Cognitive Web Accessibility: Research 2009

Published in 2009, these resources are original studies, literature reviews and related articles that cite references.

  • Invisible access needs of people with intellectual disabilities: a conceptual model of practice
    "Accessibility is about the ability to reach and navigate a place; the opportunity to participate, use, and enjoy a service or facility; and the right to receive information. However, the barriers to accessibility faced by people with intellectual disabilities are not always apparent and, therefore, require exploration and clarification. The main accessibility challenges faced by people with intellectual disability can be categorized by four domains: pace, complexity, literacy, and stigma."
  • Developing and evaluating web-based assistive technologies for older adults
    "Delivering Inclusive Access to Disabled and Elderly Members of the community (DIADEM) is a three year Framework 6 European Union (EU) funded project. The primary goal is to develop the DIADEM application, a plug-in to a web browser that adapts the online-form interface according to users’ needs, making the content more accessible for cognitively impaired older adults. After providing some background information relating to the DIADEM project and the DIADEM application, a trial protocol is presented. As one of the main contributions of this paper, the protocol has been specifically designed to identify cognitively impaired older-adults and to evaluate the usability of online-form content from an older adult user’s perspective. To demonstrate the applicability of the trial protocol within the context of an ongoing research project, details of a set of pan-European trials involving 77 eligible users, who evaluated DIADEM enabled online-forms according to the trial protocol, are also presented. Results of the trials reveal a number of online-form design guidelines, which will be incorporated into future versions of the DIADEM application. Although these guidelines have been developed specifically for the DIADEM application, they also represent valuable guidelines for online-form developers more generally, and if adhered to, will ensure that content is more usable for the cognitively impaired older adult user group. This paper concludes by discussing the lessons learned from implementing the trial protocol and how the implications of the findings of the DIADEM user trials may be incorporated into future versions of the DIADEM application."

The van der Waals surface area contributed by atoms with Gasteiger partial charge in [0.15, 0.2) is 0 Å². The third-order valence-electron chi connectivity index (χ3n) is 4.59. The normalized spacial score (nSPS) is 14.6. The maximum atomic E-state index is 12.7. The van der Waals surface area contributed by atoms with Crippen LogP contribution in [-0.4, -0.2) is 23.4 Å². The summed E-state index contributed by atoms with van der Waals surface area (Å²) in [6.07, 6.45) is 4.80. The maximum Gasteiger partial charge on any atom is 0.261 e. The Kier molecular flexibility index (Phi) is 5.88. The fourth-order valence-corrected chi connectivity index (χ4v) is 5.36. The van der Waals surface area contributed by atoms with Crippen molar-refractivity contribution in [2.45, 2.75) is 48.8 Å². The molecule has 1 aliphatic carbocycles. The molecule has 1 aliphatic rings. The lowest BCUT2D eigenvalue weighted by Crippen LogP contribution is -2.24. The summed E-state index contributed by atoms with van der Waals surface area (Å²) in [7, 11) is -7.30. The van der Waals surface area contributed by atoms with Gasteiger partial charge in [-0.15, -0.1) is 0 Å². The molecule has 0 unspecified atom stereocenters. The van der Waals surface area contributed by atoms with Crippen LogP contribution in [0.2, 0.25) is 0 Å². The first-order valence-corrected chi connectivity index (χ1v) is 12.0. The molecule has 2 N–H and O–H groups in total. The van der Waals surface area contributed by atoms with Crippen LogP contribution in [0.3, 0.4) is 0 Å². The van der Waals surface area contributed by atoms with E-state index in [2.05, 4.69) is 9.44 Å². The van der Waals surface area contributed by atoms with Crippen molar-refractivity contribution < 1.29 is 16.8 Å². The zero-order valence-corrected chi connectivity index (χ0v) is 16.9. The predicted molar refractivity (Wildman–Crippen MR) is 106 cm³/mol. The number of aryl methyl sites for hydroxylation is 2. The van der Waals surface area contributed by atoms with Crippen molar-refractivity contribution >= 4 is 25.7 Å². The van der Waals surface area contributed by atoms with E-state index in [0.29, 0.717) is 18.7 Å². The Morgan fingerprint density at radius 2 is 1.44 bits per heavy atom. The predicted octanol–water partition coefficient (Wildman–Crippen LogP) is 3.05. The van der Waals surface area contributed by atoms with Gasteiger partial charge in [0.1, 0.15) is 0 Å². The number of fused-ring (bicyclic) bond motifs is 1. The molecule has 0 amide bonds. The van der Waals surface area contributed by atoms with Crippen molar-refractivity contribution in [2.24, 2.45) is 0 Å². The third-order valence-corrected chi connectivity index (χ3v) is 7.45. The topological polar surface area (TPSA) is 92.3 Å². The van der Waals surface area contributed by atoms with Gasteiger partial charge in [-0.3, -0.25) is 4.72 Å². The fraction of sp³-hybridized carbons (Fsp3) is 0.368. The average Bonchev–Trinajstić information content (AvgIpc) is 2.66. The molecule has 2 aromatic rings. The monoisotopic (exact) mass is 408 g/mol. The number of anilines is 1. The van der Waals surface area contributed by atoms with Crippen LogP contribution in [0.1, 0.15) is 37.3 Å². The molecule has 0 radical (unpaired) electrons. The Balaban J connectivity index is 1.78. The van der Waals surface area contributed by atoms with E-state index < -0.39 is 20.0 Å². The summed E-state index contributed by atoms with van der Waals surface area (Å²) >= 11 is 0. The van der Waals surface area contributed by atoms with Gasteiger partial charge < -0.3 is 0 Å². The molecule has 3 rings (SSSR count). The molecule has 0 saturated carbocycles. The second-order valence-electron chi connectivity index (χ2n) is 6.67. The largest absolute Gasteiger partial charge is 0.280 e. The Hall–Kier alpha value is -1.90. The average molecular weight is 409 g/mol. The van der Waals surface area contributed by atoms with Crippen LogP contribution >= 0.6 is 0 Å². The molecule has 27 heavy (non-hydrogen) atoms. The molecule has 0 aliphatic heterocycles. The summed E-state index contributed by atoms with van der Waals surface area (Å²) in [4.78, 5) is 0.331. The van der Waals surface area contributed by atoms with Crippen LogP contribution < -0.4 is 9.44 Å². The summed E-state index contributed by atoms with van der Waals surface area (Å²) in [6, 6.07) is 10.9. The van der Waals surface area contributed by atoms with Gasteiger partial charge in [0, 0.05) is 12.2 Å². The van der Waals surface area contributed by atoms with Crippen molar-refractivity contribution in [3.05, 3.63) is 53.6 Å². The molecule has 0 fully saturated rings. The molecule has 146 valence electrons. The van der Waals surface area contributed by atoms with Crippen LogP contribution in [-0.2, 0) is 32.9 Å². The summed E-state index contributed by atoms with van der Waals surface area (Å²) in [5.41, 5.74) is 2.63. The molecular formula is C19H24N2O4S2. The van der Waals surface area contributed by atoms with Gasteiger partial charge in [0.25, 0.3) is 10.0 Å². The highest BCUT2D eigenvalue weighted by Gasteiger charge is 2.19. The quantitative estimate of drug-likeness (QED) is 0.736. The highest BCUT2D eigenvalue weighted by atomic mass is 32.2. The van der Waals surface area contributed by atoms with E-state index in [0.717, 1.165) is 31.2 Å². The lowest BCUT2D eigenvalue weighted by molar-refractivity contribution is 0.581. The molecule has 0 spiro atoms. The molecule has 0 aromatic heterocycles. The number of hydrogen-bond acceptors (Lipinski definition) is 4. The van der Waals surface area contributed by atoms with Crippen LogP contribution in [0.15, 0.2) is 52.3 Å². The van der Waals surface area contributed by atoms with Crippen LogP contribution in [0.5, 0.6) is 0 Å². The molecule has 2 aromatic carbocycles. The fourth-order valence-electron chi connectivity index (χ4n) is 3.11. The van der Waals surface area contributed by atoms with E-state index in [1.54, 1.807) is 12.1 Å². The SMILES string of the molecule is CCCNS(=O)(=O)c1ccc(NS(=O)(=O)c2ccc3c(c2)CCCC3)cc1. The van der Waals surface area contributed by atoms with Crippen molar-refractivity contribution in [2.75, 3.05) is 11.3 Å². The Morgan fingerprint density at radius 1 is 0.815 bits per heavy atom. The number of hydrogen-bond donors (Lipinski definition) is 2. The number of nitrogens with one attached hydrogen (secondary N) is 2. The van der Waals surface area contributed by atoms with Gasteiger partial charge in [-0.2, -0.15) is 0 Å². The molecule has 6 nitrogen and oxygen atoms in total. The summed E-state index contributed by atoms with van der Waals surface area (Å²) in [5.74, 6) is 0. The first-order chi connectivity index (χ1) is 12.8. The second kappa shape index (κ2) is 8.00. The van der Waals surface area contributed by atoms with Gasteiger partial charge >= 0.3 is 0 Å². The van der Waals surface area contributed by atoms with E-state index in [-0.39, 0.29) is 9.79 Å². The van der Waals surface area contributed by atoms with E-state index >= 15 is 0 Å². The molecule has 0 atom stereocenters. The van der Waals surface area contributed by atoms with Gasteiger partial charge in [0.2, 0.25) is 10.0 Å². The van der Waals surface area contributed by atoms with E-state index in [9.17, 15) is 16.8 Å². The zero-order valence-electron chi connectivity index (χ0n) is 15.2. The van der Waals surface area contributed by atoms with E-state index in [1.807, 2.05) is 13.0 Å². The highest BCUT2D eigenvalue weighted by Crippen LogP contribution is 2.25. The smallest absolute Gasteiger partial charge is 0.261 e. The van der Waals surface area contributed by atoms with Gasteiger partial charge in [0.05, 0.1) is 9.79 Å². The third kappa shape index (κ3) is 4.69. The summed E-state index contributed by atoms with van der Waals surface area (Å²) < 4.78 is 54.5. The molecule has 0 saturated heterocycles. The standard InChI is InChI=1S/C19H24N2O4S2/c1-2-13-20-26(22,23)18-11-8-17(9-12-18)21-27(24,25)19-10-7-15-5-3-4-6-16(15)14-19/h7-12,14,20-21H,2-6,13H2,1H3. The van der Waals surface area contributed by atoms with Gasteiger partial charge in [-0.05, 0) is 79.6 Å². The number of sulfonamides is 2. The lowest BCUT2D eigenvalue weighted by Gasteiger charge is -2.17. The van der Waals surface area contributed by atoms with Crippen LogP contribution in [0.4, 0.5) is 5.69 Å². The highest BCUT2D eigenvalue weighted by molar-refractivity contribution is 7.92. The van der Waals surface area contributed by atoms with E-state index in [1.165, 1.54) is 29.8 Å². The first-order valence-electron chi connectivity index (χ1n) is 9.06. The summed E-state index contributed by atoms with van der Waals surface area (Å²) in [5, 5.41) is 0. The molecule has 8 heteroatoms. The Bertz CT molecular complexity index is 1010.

• Human-computer interface design in an e-Learning system for individuals with cognitive and learning disabilities